Experimental Magic: The Evolution of Magic

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Letting go and passing on: what Death teaches us about the mysteries of life

Recently my dad died.

It wasn't unexpected or sudden. 

But just because you expect someone to die doesn't make it any easier I find. The sorrow of losing someone you love and who has a meaningful impact on your life isn't something you can prepare for. Even so, in my spiritual practice, I had already done a vigil for the dying, visualizing myself with him each day, where he was.

And after he died I've done a vigil of the death working to commune with him as he passes on, as I share in this video.

I've also found social media to be an unexpected medium in this ritual of honoring the dead. On his Facebook page, I and my siblings have been posting pictures and memories of our time with him. Writing and reading those memories and looking at those pictures is helping me hold space with the spirit of my father and engage in perhaps the most important thing I can do for him.

Honor him and also let him go. 

The only way I can do that is by being present in my grief for his passing, yet also be present in the joy of the memories and the gratitude I feel for how he's impacted me as a person. 

Doing this work around death right now is as much for me as it is for him. It's finding my place in this world without him, yet also carrying him with me as I go forward. It's letting myself grieve and feel sad with the other people who also have been impacted by him. And its honoring his next journey by letting go instead of trying to hold on.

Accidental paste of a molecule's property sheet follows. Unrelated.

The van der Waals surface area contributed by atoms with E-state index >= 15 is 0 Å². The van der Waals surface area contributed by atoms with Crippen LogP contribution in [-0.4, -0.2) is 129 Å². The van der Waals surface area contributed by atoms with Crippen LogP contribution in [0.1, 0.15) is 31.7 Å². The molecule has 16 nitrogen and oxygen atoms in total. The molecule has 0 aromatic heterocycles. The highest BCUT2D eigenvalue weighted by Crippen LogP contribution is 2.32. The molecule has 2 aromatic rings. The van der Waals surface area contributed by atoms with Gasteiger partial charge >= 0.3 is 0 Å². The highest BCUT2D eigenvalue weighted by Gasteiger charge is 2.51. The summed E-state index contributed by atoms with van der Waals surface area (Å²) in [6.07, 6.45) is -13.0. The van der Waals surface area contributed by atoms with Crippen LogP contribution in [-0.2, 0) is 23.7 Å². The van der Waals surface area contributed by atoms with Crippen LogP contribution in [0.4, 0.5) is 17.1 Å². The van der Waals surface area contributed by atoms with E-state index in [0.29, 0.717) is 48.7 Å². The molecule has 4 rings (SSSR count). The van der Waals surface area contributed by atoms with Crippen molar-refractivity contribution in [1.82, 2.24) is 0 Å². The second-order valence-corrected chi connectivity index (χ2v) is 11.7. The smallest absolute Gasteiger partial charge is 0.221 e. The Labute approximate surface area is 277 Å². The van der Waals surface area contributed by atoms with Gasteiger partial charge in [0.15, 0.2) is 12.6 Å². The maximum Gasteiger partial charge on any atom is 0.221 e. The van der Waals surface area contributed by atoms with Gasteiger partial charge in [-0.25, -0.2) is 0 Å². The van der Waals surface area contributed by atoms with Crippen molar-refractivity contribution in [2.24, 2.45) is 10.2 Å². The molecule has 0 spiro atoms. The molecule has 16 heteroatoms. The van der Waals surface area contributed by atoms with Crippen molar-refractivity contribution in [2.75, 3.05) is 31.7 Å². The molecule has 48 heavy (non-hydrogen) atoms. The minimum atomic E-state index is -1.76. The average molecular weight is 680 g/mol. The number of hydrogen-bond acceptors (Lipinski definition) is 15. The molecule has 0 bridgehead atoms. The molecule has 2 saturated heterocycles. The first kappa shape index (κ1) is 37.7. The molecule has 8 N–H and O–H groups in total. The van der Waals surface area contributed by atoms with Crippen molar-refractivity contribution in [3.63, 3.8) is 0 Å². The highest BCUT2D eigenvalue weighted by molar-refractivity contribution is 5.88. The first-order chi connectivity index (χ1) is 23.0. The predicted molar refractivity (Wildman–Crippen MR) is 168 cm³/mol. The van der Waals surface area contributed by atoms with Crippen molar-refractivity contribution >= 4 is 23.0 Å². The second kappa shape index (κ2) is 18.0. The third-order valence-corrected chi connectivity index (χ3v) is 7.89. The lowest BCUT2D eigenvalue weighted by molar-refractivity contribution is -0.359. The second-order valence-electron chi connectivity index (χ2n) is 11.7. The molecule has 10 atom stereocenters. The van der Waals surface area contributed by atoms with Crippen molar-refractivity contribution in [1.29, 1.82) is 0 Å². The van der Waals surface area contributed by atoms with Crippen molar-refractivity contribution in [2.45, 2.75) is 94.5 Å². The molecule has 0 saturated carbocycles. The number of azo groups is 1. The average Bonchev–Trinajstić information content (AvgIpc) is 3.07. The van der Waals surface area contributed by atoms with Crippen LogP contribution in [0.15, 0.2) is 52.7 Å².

The mystery of death is that it teaches us what's most important about life: That we appreciate who we have in our lives and that we recognize how they've helped us be who we are, even as we appreciate them for being them. The rituals we engage into recognize death are also designed to help us appreciate life, because you cannot have one without the other. 

Some day I will die. I will leave behind people who will hopefully feel that I've impacted their lives more positively than negatively. Doing this spiritual work around death makes me realize that as I honor my dad I also look toward how I can learn from him and live my life better. Death gives us perspective, makes us realize through the loss of someone just how much our lives have been enriched by that person who passed on. 

What is remembered lives on not merely through the memory of the person but how we take that memory and apply it toward our own lives. May we honor that person in the living of our lives, as we carry that person with us on our journeys.

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Taylor Ellwood is the author of Pop Culture Magic Systems, Space/Time Magic, Magical Identity and a number of other occult books. He posts about his latest projects at Magical Experiments.


  • Tyger
    Tyger Saturday, 12 January 2019

    My dad and I lived in different countries, so we emailed almost daily and called once a week. After he passed, I missed that connection, so I created an online journal where i write every entry as a letter to my dad. And once a week, I call someone in the family, a cousin or aunt.

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